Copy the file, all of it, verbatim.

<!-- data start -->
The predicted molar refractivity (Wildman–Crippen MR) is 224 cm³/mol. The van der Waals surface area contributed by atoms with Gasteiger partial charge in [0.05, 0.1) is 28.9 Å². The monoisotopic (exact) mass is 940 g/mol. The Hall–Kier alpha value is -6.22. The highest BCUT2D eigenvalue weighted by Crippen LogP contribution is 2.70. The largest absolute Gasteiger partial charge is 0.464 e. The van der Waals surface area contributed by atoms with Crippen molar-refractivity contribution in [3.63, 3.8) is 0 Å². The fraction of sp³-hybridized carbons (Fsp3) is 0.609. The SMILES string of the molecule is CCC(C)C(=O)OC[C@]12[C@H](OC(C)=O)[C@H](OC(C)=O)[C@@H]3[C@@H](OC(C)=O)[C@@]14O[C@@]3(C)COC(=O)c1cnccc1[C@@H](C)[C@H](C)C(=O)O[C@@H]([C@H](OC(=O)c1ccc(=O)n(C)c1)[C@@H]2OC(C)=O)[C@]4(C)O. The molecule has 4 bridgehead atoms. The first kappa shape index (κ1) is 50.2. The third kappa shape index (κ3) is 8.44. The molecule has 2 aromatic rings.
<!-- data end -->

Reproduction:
The predicted molar refractivity (Wildman–Crippen MR) is 224 cm³/mol. The van der Waals surface area contributed by atoms with Gasteiger partial charge in [0.05, 0.1) is 28.9 Å². The monoisotopic (exact) mass is 940 g/mol. The Hall–Kier alpha value is -6.22. The highest BCUT2D eigenvalue weighted by Crippen LogP contribution is 2.70. The largest absolute Gasteiger partial charge is 0.464 e. The van der Waals surface area contributed by atoms with Crippen molar-refractivity contribution in [3.63, 3.8) is 0 Å². The fraction of sp³-hybridized carbons (Fsp3) is 0.609. The SMILES string of the molecule is CCC(C)C(=O)OC[C@]12[C@H](OC(C)=O)[C@H](OC(C)=O)[C@@H]3[C@@H](OC(C)=O)[C@@]14O[C@@]3(C)COC(=O)c1cnccc1[C@@H](C)[C@H](C)C(=O)O[C@@H]([C@H](OC(=O)c1ccc(=O)n(C)c1)[C@@H]2OC(C)=O)[C@]4(C)O. The molecule has 4 bridgehead atoms. The first kappa shape index (κ1) is 50.2. The third kappa shape index (κ3) is 8.44. The molecule has 2 aromatic rings.